IT'S FUNNY. I liked Keith Haring's art better when I first stumbled upon his chalk-on-signboard drawings in the bowels of New York's subway system, way back in the early 1980s. They had a little bit of an edge but were still accessible -- enigmatic but cuddly cartoon creations that raised more questions than they answered. What do they mean? Who made them? Is this legal?
Now I wear a T-shirt with one of his signature barking dogs on it -- a knockoff, no less, and not one of his authorized Pop Shop products -- when I read my son one of Haring's children's books at bedtime. Well, not so much anymore. My son, who's almost 6, has outgrown it.
So have I, I think, when it comes to Haring's now ubiquitous imagery, which no longer feels quite as wild as it used to, except as the word is used as a marketing term (as in "now available in seven wild new colors").
Still, I have to admit I felt a little bit of that old frisson the other day when I saw one of Haring's graffiti doodles, complete with what looks like the original battered metal subway advertising frame still attached. It's part of "Beautiful Losers: Contemporary Art and Street Culture," a large and appropriately boisterous survey of what might be called gonzo art that Baltimore's Contemporary Museum is showing in three successive parts this summer. "Painting, Sculpture and Installation Art" runs to July 30; "Photography and Video" Aug. 5 through Sept. 3; and "Design and Ephemera" Sept. 9 to 24.
Just one day after my trip to Baltimore, I felt a twinge of disappointment when I ran into Haring's work again, this time as a print mounted in an expensive-looking frame and put on display as part of Provisions Library's "Change Methods: Hip-Hop, Social Change and Global Influences." The smaller, but more politically minded show coincides with the local Hip-Hop Theater Festival, running through Saturday at the Studio Theatre and other area venues (www.hiphoptheaterfest.org). In the context of the gallery, however, Haring's work seems somehow domesticated.
Not so the work of Packard Jennings, aka Michael Durham, whose work at Provisions consists of three prototypes for a series of "Fallen Rapper" Pez candy dispensers memorializing the late entertainers Biggie Smalls, Easy-E and Tupac Shakur. Prickly yet wry in their poking at the status quo, they're accompanied by Jennings's abortive correspondence with a public relations staffer at the candy company, who politely but firmly rejects the artist's proposal as inappropriate for children.
While there is some outstanding art in each exhibition -- painter Kehinde Wiley's Old-Master-sampling portrait of a young African American man at Provisions, for instance, and Mike Mills's dryly surreal video clips at the Contemporary -- the most salient feature of each is the way in which it forces the question of whether you can still bite the hand that feeds you after you're fat and happy.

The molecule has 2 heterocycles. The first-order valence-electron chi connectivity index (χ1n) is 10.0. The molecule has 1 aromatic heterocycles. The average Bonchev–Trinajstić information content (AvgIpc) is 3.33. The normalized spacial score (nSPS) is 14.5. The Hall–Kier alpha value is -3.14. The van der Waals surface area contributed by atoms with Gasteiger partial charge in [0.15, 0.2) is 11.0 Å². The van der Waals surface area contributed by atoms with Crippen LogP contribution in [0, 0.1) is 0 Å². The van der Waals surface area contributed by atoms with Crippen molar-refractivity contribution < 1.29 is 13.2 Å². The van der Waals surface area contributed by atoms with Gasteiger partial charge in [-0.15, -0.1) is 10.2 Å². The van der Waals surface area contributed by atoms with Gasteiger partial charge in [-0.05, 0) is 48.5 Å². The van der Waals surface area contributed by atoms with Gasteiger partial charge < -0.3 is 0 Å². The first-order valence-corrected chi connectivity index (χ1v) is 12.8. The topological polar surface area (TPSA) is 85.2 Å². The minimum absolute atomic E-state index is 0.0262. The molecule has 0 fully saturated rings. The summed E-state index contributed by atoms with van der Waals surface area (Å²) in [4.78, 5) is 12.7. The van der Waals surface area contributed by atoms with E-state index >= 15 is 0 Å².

In other words, is it possible to go against the grain, as so many of these artists profess to want to do, when you yourself become part of the grain?
"Beautiful Losers" asks this question most directly. It's couched in its very title, which suggests the contradiction between aesthetic acceptance (that's the "beautiful" part) and outsider (as in "loser") status. It's the same issue that comes up with hip-hop artists who are worried about "keeping it real" for their fans once they've become multimillionaires.
In fine art terms, once something finds its way into the mainstream (i.e., the museum or gallery), does it lose its revolutionary credentials? What happens to art that was born as a disruption of the paradigm -- as with the graffiti alterations of advertising posters by the artist known as KAWS -- when disruption itself becomes the paradigm?
Do we stop looking at the impressionists because their work is no longer considered radical, but suitable for decorating coffee mugs?
I, and I think most art historians, would say no.
Look around at the iconography on view at Provisions (which, among other things, includes a brief history of commercial rap album cover art) and at the Contemporary Museum (whose artists appropriate, and throw into a blender, cartoon imagery, advertising logos, graffiti, tattoo design and the often deliberately inept rendering of the art student aping the outsider) and you'll see just how much of what was once transgressive is now tame. What once was young and full of sap can start to feel old and desiccated.
Not all of it, but some.
But isn't that how critiques of the dominant culture are made, from the outside in? As both shows make clear, if you want to keep it real, you don't stop banging on doors after the people inside open up and find you a seat at the table. You -- or more likely your kids -- just go looking for another barrier to break down.
BEAUTIFUL LOSERS: CONTEMPORARY ART AND STREET CULTURE -- Through Sept. 24 at the Contemporary Museum, 100 W. Centre St., Baltimore. 410-783-5720. www.contemporary.org. Open Wednesday-Sunday noon to 5; Thursdays until 7. A one-time charge of $7 ($5 for students and seniors) allows access to all three parts of the exhibition.
CHANGE METHODS: HIP-HOP, SOCIAL CHANGE AND GLOBAL INFLUENCES -- Through Aug. 14 at Provisions Library, 1611 Connecticut Ave. NW (Metro: Dupont Circle). 202-299-0460. www.provisionslibrary.org. Open Wednesday-Friday noon to 7; Saturdays and Sundays noon to 5. Free.
Public programs associated with the "Change Methods" exhibition include:
Saturday at 3 -- Panel discussion: "Hip-Hop Arts and Activism: What's the Connection?" Registration required. Call 202-299-0460.
Wednesday at 7 -- Film screening: "Just to Get a Rep."
July 27 at 7 -- Film screening: "Nobody Knows My Name."
Aug. 3 at 7 -- Film screening: "Jails, Hospitals and Hip-Hop."
Aug. 10 at 7 -- Film screening: "Style Wars" and "Wild Style."